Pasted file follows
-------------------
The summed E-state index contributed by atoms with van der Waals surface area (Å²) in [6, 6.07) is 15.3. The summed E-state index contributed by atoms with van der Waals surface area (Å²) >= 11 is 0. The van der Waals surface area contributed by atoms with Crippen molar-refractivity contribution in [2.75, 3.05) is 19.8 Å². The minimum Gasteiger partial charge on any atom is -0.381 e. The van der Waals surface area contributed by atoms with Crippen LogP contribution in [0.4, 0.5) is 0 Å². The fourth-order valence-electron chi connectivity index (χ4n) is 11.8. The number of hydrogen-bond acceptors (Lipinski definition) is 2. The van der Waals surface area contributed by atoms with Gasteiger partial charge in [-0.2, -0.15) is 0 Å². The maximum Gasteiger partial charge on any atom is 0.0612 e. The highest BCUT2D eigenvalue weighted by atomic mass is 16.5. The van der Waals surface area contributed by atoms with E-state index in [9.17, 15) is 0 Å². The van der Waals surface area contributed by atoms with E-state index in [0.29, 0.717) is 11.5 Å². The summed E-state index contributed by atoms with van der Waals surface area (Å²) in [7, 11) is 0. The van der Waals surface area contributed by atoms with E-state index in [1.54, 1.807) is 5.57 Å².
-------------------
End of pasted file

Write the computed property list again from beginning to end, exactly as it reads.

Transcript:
The summed E-state index contributed by atoms with van der Waals surface area (Å²) in [6, 6.07) is 15.3. The summed E-state index contributed by atoms with van der Waals surface area (Å²) >= 11 is 0. The van der Waals surface area contributed by atoms with Crippen molar-refractivity contribution in [2.75, 3.05) is 19.8 Å². The minimum Gasteiger partial charge on any atom is -0.381 e. The van der Waals surface area contributed by atoms with Crippen LogP contribution in [0.4, 0.5) is 0 Å². The fourth-order valence-electron chi connectivity index (χ4n) is 11.8. The number of hydrogen-bond acceptors (Lipinski definition) is 2. The van der Waals surface area contributed by atoms with Gasteiger partial charge in [-0.2, -0.15) is 0 Å². The maximum Gasteiger partial charge on any atom is 0.0612 e. The highest BCUT2D eigenvalue weighted by atomic mass is 16.5. The van der Waals surface area contributed by atoms with E-state index in [9.17, 15) is 0 Å². The van der Waals surface area contributed by atoms with E-state index in [0.29, 0.717) is 11.5 Å². The summed E-state index contributed by atoms with van der Waals surface area (Å²) in [7, 11) is 0. The van der Waals surface area contributed by atoms with E-state index in [1.54, 1.807) is 5.57 Å².